An enterprising landlord in Leicester has decided to raffle off one of his properties worth £145k at £5 per ticket in a bid to help those in need. He will donate some of the proceeds from the raffle to a local cancer unit.
Amit Sehgal has been a landlord for 15 years. During that time, he has witnessed the difficulties faced by poor and vulnerable families who are struggling since the government introduced a benefits cap. He has a large portfolio of properties in the local area and has had to send in the bailiffs on numerous occasions to evict families who can’t afford to pay the rent.
Effect of the Benefits Cap
One of his tenants, a mother of three, had rented a property from him for six years, but once the benefit cap came into effect, she couldn’t afford the rent and Sehgal was forced to evict her. He described the situation as “heart-breaking”.
Creating a Brighter Future
Sehgal is hoping that at least one needy family will have a better future if they are lucky enough to win the keys to his property. The raffle is easy to enter. Hopeful entrants can buy a £5 ticket online via the website www.winaleicesterhouse.com. The winner will be announced on Facebook when the competition closes on January 25.
The only costs incurred by the winner will be stamp duty and solicitor’s fees, so if you decide to enter, make sure you budget for these costs.
Government tax changes are starting to bite in the buy to let sector, but it looks as if career landlords are unfazed. Research carried out by Countrywide has found that the average buy to let property investor now owns more homes in his or her portfolio.
There are fewer landlords in 2017 compared to 2015 and some 154k landlords have left the buy to let sector. This may be because of the punitive 3% Stamp Duty on second properties, or even because mortgage interest tax relief is being phased out over five years, but what is really interesting about the Countrywide study is that the number of rental homes has increased during the same period.
Government Tax Changes
In 2015, there were 4.9 million private rented homes in the UK. Today, there is 5.1 million buy to let properties. This is surprising, as many experts predicted that the rental market would shrink in response to government tax changes. However, while many smaller landlords have indeed exited the property market, career landlords have expanded their portfolios.
London landlords are the most likely to have larger portfolios, closely followed by landlords in the North East and Yorkshire and Humber.
PRS Favours Experienced Landlords
Increased buy to let sector regulation and changes to income tax relief seem to be favouring career landlords, who are more experienced and are therefore better able to cope with the changing climate in buy to let.
However, despite the seismic shift in the sector, most landlords still only own one property.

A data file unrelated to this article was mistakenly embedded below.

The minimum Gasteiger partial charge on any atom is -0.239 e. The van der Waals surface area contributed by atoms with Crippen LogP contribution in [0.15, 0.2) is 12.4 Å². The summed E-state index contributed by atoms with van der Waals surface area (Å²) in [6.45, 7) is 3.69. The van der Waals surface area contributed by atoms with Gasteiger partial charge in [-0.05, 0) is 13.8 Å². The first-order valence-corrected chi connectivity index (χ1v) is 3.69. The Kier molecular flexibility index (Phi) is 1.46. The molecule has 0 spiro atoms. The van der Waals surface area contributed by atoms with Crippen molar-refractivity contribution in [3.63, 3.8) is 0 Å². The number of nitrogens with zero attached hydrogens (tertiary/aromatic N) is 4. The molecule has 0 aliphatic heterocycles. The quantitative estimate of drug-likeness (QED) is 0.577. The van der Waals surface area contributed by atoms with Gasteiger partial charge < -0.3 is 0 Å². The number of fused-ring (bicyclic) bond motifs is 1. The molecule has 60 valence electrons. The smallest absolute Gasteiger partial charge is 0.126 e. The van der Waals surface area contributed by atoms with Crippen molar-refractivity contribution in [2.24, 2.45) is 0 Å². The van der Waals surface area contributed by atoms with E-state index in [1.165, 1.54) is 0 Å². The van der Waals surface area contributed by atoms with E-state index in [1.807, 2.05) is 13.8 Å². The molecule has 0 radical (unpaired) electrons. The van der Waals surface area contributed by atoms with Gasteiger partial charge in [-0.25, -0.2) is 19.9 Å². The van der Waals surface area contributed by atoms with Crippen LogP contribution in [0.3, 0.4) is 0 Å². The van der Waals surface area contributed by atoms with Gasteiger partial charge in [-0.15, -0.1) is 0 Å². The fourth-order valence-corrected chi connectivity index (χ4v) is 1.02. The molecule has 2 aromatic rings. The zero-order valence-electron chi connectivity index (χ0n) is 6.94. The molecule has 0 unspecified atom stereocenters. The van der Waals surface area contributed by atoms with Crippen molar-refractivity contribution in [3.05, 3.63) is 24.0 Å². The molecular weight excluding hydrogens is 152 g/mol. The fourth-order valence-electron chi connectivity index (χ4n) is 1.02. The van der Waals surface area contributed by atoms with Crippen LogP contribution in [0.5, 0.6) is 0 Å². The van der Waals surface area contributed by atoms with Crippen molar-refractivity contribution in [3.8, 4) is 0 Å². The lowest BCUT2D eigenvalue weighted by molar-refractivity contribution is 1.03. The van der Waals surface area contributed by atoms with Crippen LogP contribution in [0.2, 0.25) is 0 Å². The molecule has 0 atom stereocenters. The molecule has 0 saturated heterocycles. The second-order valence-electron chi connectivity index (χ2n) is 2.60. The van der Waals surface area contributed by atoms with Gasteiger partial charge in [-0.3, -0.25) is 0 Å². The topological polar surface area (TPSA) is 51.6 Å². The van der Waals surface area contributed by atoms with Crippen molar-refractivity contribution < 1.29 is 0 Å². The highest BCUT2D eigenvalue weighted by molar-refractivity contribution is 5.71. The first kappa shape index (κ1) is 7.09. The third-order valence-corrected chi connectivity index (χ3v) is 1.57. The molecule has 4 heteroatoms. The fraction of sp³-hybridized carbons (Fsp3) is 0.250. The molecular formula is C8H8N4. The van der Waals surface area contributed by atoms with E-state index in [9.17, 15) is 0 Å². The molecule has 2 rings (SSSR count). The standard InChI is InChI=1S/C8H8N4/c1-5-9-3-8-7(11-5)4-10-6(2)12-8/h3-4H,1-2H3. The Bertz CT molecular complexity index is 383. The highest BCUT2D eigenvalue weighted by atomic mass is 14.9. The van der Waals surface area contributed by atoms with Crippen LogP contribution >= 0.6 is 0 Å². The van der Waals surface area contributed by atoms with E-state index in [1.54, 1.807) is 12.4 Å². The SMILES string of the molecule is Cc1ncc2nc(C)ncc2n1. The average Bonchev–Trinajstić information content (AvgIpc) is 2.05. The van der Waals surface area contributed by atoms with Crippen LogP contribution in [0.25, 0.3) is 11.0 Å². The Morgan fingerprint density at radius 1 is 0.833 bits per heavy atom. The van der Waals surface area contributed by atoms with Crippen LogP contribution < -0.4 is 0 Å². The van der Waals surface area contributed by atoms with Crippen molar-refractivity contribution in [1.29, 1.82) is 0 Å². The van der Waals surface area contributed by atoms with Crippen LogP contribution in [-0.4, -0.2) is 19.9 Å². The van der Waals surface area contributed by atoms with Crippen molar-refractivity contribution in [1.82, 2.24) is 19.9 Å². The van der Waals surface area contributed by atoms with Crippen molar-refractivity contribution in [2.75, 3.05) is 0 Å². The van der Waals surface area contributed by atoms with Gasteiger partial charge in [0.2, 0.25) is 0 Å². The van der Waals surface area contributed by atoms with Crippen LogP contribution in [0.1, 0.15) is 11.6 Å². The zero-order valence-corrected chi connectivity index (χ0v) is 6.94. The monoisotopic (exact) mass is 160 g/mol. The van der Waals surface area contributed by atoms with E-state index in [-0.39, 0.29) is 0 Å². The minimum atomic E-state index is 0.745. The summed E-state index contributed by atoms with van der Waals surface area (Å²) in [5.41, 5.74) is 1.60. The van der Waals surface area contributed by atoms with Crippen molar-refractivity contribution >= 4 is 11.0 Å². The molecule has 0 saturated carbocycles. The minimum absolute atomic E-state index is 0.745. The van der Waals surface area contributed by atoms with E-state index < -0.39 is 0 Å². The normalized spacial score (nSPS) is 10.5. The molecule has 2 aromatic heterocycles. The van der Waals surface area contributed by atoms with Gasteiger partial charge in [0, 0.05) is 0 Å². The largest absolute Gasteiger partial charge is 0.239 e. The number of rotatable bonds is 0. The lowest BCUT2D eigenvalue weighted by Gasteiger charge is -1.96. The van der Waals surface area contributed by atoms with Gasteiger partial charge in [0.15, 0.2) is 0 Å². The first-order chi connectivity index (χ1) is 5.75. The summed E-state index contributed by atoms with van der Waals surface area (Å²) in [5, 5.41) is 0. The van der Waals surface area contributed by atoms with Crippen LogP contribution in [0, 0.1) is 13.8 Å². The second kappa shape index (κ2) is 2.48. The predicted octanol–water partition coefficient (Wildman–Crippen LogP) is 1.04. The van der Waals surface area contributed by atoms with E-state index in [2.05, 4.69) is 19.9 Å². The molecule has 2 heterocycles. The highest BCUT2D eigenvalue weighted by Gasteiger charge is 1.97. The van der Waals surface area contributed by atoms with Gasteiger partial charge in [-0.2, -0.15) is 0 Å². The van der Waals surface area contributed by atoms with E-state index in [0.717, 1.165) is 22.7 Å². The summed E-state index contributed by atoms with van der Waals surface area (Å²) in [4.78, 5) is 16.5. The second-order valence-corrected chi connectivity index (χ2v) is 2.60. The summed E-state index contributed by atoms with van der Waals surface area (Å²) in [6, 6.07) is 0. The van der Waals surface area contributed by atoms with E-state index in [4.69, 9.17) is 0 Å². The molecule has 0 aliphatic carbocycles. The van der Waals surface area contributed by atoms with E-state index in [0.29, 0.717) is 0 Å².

Approximately one-third of homes (an estimated 1.4 million properties) in the private rental sector don’t meet health and safety standards, yet the majority are let to tenants in receipt of housing benefit. This creates an uncomfortable reality whereby the UK taxpayer is paying rogue landlords to provide poor quality housing to vulnerable people.
Current estimates suggest that £2.5 billion in housing benefit is handed to rogue landlords. One-third of this money is paid to landlords in London.
The Housing Benefit Bill is Soaring
This is a lot of money. Government spending on housing benefit has increased dramatically in the last seven years, as more and more people are forced into the private rental sector. The government has attempted to rein in costs, but their cost-cutting exercise hasn’t prevented some landlords cashing in and fleecing the system.
Landlords operating sub-standard housing are happy to pocket housing benefit from their tenants. Reputable landlords reinvest money in their properties, but rogue landlords don’t spend a penny making their properties safe and fit for human habitation. They don’t need to. After all, in many areas, the shortage of affordable housing has led to enormous competition.
What is a Non-Decent Property?
For a property to be classed as “non-decent” in the government’s eyes, it must be unsafe or downright dangerous, have a non-functioning or dangerous boiler, dodgy electrical wiring, poor quality sanitation, or be infested with vermin. 17 per cent of all private rental properties are in this category. Nevertheless, tenants still live in them and claim housing benefit.
Landlords have shared their horror stories of nightmare tenants with the Manchester Evening News. The tales of woe are very eye-opening, especially for inexperienced landlords not yet savvy to the ways of some tenants.